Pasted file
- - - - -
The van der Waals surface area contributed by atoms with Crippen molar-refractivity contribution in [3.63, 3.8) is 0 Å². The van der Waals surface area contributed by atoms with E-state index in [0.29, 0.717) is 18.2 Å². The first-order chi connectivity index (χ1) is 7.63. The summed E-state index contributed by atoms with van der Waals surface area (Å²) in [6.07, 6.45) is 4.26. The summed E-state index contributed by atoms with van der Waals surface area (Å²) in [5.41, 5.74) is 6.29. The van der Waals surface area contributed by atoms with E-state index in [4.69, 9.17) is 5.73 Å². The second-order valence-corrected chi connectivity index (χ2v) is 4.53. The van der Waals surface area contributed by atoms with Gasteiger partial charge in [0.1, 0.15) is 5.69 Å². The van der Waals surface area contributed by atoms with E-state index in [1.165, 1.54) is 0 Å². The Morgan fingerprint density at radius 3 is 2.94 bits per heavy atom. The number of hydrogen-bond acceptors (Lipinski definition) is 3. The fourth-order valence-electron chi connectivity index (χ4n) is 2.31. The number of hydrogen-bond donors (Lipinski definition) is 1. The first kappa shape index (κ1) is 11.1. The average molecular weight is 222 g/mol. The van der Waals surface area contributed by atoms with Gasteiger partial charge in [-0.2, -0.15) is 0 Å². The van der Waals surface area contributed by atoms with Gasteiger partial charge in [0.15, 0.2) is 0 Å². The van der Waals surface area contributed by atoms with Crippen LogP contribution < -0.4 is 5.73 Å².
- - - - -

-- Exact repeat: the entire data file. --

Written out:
The van der Waals surface area contributed by atoms with Crippen molar-refractivity contribution in [3.63, 3.8) is 0 Å². The van der Waals surface area contributed by atoms with E-state index in [0.29, 0.717) is 18.2 Å². The first-order chi connectivity index (χ1) is 7.63. The summed E-state index contributed by atoms with van der Waals surface area (Å²) in [6.07, 6.45) is 4.26. The summed E-state index contributed by atoms with van der Waals surface area (Å²) in [5.41, 5.74) is 6.29. The van der Waals surface area contributed by atoms with E-state index in [4.69, 9.17) is 5.73 Å². The second-order valence-corrected chi connectivity index (χ2v) is 4.53. The van der Waals surface area contributed by atoms with Gasteiger partial charge in [0.1, 0.15) is 5.69 Å². The van der Waals surface area contributed by atoms with E-state index in [1.165, 1.54) is 0 Å². The Morgan fingerprint density at radius 3 is 2.94 bits per heavy atom. The number of hydrogen-bond acceptors (Lipinski definition) is 3. The fourth-order valence-electron chi connectivity index (χ4n) is 2.31. The number of hydrogen-bond donors (Lipinski definition) is 1. The first kappa shape index (κ1) is 11.1. The average molecular weight is 222 g/mol. The van der Waals surface area contributed by atoms with Gasteiger partial charge in [-0.2, -0.15) is 0 Å². The van der Waals surface area contributed by atoms with Gasteiger partial charge in [0.15, 0.2) is 0 Å². The van der Waals surface area contributed by atoms with Crippen LogP contribution < -0.4 is 5.73 Å².